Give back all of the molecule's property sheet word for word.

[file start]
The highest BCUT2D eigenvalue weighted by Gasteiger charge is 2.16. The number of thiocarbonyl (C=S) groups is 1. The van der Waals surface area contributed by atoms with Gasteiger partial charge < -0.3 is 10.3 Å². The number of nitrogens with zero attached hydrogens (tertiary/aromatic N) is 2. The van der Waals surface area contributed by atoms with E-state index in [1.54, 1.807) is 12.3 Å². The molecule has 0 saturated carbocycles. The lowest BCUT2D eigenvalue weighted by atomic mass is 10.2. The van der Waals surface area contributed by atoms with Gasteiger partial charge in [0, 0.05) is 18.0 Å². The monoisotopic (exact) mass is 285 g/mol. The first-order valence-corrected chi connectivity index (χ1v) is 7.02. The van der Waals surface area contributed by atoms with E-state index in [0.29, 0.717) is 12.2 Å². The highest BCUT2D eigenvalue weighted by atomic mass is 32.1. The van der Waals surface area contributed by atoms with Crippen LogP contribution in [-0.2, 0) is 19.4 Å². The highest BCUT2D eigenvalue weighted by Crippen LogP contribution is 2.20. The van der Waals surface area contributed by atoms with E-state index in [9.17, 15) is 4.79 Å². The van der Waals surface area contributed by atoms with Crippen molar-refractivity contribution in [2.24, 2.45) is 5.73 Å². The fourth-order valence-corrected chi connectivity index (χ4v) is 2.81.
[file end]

The highest BCUT2D eigenvalue weighted by Gasteiger charge is 2.16. The number of thiocarbonyl (C=S) groups is 1. The van der Waals surface area contributed by atoms with Gasteiger partial charge < -0.3 is 10.3 Å². The number of nitrogens with zero attached hydrogens (tertiary/aromatic N) is 2. The van der Waals surface area contributed by atoms with E-state index in [1.54, 1.807) is 12.3 Å². The molecule has 0 saturated carbocycles. The lowest BCUT2D eigenvalue weighted by atomic mass is 10.2. The van der Waals surface area contributed by atoms with Gasteiger partial charge in [0, 0.05) is 18.0 Å². The monoisotopic (exact) mass is 285 g/mol. The first-order valence-corrected chi connectivity index (χ1v) is 7.02. The van der Waals surface area contributed by atoms with E-state index in [0.29, 0.717) is 12.2 Å². The highest BCUT2D eigenvalue weighted by atomic mass is 32.1. The van der Waals surface area contributed by atoms with Crippen LogP contribution in [-0.2, 0) is 19.4 Å². The highest BCUT2D eigenvalue weighted by Crippen LogP contribution is 2.20. The van der Waals surface area contributed by atoms with E-state index in [9.17, 15) is 4.79 Å². The van der Waals surface area contributed by atoms with Crippen molar-refractivity contribution in [2.24, 2.45) is 5.73 Å². The fourth-order valence-corrected chi connectivity index (χ4v) is 2.81.